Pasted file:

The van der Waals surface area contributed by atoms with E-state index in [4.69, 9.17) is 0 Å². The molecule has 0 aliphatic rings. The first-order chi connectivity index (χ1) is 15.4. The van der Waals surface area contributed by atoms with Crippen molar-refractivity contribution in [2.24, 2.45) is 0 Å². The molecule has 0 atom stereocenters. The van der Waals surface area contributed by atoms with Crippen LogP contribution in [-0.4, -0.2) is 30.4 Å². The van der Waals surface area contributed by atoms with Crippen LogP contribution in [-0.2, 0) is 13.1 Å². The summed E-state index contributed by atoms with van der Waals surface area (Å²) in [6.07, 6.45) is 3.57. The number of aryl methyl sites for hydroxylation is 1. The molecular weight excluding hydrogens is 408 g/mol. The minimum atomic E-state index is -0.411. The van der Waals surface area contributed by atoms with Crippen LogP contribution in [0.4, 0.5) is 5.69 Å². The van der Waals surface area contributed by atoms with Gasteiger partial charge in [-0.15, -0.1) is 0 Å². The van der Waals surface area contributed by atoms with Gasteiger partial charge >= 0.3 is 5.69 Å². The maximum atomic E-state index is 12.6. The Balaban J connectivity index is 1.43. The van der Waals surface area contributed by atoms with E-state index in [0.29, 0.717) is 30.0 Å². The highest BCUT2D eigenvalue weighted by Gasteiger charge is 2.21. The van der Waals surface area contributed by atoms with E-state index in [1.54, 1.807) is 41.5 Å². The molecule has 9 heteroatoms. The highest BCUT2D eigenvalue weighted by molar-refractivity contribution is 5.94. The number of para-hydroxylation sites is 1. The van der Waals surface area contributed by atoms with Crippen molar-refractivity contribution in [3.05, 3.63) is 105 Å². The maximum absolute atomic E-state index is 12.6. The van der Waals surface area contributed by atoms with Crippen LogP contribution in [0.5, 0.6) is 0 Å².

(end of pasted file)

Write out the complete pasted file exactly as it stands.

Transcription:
The van der Waals surface area contributed by atoms with E-state index in [4.69, 9.17) is 0 Å². The molecule has 0 aliphatic rings. The first-order chi connectivity index (χ1) is 15.4. The van der Waals surface area contributed by atoms with Crippen molar-refractivity contribution in [2.24, 2.45) is 0 Å². The molecule has 0 atom stereocenters. The van der Waals surface area contributed by atoms with Crippen LogP contribution in [-0.4, -0.2) is 30.4 Å². The van der Waals surface area contributed by atoms with Crippen LogP contribution in [-0.2, 0) is 13.1 Å². The summed E-state index contributed by atoms with van der Waals surface area (Å²) in [6.07, 6.45) is 3.57. The number of aryl methyl sites for hydroxylation is 1. The molecular weight excluding hydrogens is 408 g/mol. The minimum atomic E-state index is -0.411. The van der Waals surface area contributed by atoms with Crippen LogP contribution in [0.4, 0.5) is 5.69 Å². The van der Waals surface area contributed by atoms with Gasteiger partial charge in [-0.15, -0.1) is 0 Å². The van der Waals surface area contributed by atoms with Gasteiger partial charge >= 0.3 is 5.69 Å². The maximum atomic E-state index is 12.6. The Balaban J connectivity index is 1.43. The van der Waals surface area contributed by atoms with E-state index in [0.29, 0.717) is 30.0 Å². The highest BCUT2D eigenvalue weighted by Gasteiger charge is 2.21. The van der Waals surface area contributed by atoms with E-state index in [1.54, 1.807) is 41.5 Å². The molecule has 9 heteroatoms. The highest BCUT2D eigenvalue weighted by molar-refractivity contribution is 5.94. The number of para-hydroxylation sites is 1. The van der Waals surface area contributed by atoms with Crippen molar-refractivity contribution in [3.05, 3.63) is 105 Å². The maximum absolute atomic E-state index is 12.6. The van der Waals surface area contributed by atoms with Crippen LogP contribution in [0.5, 0.6) is 0 Å².